Homo sapiens discuss life and art with Lizards
Edward Albee’s play Seascape opened at Theatre Schmeater this past weekend. Written in 1975, it seemed incredibly dated, but dealt with one of Albee’s favourite themes-conflicts between married couples. However, in this play the conflict is not of the pathological alcohol-induced variety, as in his more famous play Who’s Afraid of Virginia Woolfe, but rather the problem all couples go through at mid-life when they have to reassess their own individual lives in relation to their married lives.
The play opens at the beach with Charlie and Nancy as two New Yorkers in their 50’s, on vacation, alone without the kids. The first phase of their marriage, that is to say, careers and raising children, has gone very well. Now, they have to decide what is next. Like many couples, they encounter personality differences-he likes to read Proust-that is to say, he is more contemplative, and just wants to rest. The wife Nancy, wants more adventure.
The specific discussion revolves around Charlie’s no-longer desired childhood dream of wishing to live underwater. Nancy urges him to pursue it. At the end of an overly long first act, two human-sized lizards, Leslie and Sarah, timidly crawl up from the sea. Their motivation to leave the sea is much the same as Nancy’s reason to look for adventure: they no longer feel quite comfortable in their former milieu.
What follows as the two couples are initially suspicious of each other, make friends and compare the various customs and biological differences, is a humorous conversation about childbirth, child rearing, and courtship. In the end, the lizards decide to evolve and stay on land after a severe case of paranoia about new adventures. Charlie, our male homo sapien decides to seek out new adventures.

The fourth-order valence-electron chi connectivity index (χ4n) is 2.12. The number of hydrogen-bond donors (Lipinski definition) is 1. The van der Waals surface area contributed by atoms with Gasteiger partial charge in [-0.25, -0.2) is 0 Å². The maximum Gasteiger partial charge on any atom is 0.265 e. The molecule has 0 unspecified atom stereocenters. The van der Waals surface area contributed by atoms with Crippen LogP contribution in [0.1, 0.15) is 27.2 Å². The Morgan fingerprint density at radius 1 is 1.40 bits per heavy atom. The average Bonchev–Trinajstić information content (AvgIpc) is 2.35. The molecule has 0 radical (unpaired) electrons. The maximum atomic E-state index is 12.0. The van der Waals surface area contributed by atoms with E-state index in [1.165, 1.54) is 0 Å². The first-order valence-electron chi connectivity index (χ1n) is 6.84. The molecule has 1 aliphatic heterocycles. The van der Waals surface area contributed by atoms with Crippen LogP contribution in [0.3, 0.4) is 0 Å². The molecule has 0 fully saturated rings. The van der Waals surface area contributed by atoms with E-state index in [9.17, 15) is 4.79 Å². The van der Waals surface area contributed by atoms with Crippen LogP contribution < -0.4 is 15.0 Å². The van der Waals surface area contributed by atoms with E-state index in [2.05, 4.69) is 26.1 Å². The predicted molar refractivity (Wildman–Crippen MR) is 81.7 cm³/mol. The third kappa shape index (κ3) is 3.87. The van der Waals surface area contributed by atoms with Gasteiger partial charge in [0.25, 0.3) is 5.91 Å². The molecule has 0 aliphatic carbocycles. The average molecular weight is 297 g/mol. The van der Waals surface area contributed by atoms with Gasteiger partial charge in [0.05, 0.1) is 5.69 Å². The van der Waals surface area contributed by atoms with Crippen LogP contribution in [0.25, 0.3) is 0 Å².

A lot was lacking in both the play and the performance to make Seascape particularly compelling. Practically the whole first act could have been cut, the conflict which the human couple try to resolve does not have much dramatic immediacy and the overly long conversation lagged because the two actors, Katherine Woolverton and Paul Custodio did not have the energy or comedic skills to make the text come alive.
Also, the dialogue, written at about the same time as Erica Jong’s Fear of Flying, was very much in the genre of Let’s Show Off the Literary Flair We New Yorkers Have, which made it pretentious, and decidedly unfunny. In addition, the director J.D. Lloyd did not do much to correct Katherine Woolverton’s whiney vocal delivery as Nancy begs her husband to change.
On the other hand, the two actors who played the lizards, Josh Ryder as Leslie and Lori Lee Haener as Sarah, two very gifted comedians, were incredibly funny visually as well as vocally Admittedly Act II was better scripted, still they were more capable of making the text come alive, as well getting several laughs from the audience. And it wasn’t just the interesting costumes by Julie Evanovich.
I would say that this would have been a better production had the playwright or the director cut the first act to about 10 minutes.
Seascape. Theater Schmeater. 2125-Third Ave. Belltown, Seattle. 98121 Thurs. Fri, Sat Thur 8:00 pm. Oct. 11 . www.schmeater.org (206) 324-5801